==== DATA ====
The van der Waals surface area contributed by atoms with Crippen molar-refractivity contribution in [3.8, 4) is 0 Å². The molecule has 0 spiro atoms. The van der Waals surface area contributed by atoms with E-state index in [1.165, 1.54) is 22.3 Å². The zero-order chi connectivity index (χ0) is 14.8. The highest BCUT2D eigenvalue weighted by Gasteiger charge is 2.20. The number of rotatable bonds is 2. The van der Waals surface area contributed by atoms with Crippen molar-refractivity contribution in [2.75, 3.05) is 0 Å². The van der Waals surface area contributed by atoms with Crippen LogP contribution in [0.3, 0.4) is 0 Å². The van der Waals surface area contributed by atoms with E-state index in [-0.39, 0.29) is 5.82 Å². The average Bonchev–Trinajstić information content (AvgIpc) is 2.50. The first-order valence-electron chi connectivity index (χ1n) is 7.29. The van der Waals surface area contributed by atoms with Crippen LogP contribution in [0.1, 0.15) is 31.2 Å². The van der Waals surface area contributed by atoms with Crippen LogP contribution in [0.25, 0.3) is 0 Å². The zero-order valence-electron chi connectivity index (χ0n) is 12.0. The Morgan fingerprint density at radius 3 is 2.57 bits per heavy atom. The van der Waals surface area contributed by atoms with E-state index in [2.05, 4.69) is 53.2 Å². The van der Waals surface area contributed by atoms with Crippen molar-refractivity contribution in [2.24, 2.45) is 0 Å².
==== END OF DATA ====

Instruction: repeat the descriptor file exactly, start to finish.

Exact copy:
The van der Waals surface area contributed by atoms with Crippen molar-refractivity contribution in [3.8, 4) is 0 Å². The molecule has 0 spiro atoms. The van der Waals surface area contributed by atoms with E-state index in [1.165, 1.54) is 22.3 Å². The zero-order chi connectivity index (χ0) is 14.8. The highest BCUT2D eigenvalue weighted by Gasteiger charge is 2.20. The number of rotatable bonds is 2. The van der Waals surface area contributed by atoms with Crippen molar-refractivity contribution in [2.75, 3.05) is 0 Å². The van der Waals surface area contributed by atoms with Crippen LogP contribution in [0.3, 0.4) is 0 Å². The van der Waals surface area contributed by atoms with E-state index in [-0.39, 0.29) is 5.82 Å². The average Bonchev–Trinajstić information content (AvgIpc) is 2.50. The first-order valence-electron chi connectivity index (χ1n) is 7.29. The van der Waals surface area contributed by atoms with Crippen LogP contribution in [0.1, 0.15) is 31.2 Å². The van der Waals surface area contributed by atoms with Crippen LogP contribution in [0.25, 0.3) is 0 Å². The zero-order valence-electron chi connectivity index (χ0n) is 12.0. The Morgan fingerprint density at radius 3 is 2.57 bits per heavy atom. The van der Waals surface area contributed by atoms with E-state index in [2.05, 4.69) is 53.2 Å². The van der Waals surface area contributed by atoms with Crippen molar-refractivity contribution in [2.24, 2.45) is 0 Å².